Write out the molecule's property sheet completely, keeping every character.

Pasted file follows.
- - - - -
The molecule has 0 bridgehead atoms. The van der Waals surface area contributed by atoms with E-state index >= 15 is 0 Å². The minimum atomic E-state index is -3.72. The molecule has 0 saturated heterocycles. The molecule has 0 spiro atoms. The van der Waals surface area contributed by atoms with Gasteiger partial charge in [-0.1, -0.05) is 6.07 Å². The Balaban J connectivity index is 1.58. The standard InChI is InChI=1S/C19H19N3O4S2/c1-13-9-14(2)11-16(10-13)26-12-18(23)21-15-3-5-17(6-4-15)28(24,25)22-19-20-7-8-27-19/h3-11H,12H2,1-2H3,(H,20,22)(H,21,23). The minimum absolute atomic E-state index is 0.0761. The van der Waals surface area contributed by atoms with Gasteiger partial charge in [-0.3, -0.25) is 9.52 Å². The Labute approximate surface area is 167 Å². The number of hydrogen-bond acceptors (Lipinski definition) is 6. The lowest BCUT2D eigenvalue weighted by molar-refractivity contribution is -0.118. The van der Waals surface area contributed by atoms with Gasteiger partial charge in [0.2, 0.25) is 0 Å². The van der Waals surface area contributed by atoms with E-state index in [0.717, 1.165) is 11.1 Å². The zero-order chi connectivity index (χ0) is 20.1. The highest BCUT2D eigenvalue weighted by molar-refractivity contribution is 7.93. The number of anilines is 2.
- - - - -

The molecule has 0 bridgehead atoms. The van der Waals surface area contributed by atoms with E-state index >= 15 is 0 Å². The minimum atomic E-state index is -3.72. The molecule has 0 saturated heterocycles. The molecule has 0 spiro atoms. The van der Waals surface area contributed by atoms with Gasteiger partial charge in [-0.1, -0.05) is 6.07 Å². The Balaban J connectivity index is 1.58. The standard InChI is InChI=1S/C19H19N3O4S2/c1-13-9-14(2)11-16(10-13)26-12-18(23)21-15-3-5-17(6-4-15)28(24,25)22-19-20-7-8-27-19/h3-11H,12H2,1-2H3,(H,20,22)(H,21,23). The minimum absolute atomic E-state index is 0.0761. The van der Waals surface area contributed by atoms with Gasteiger partial charge in [-0.3, -0.25) is 9.52 Å². The Labute approximate surface area is 167 Å². The number of hydrogen-bond acceptors (Lipinski definition) is 6. The lowest BCUT2D eigenvalue weighted by molar-refractivity contribution is -0.118. The van der Waals surface area contributed by atoms with Gasteiger partial charge in [0.2, 0.25) is 0 Å². The van der Waals surface area contributed by atoms with E-state index in [0.717, 1.165) is 11.1 Å². The zero-order chi connectivity index (χ0) is 20.1. The highest BCUT2D eigenvalue weighted by molar-refractivity contribution is 7.93. The number of anilines is 2.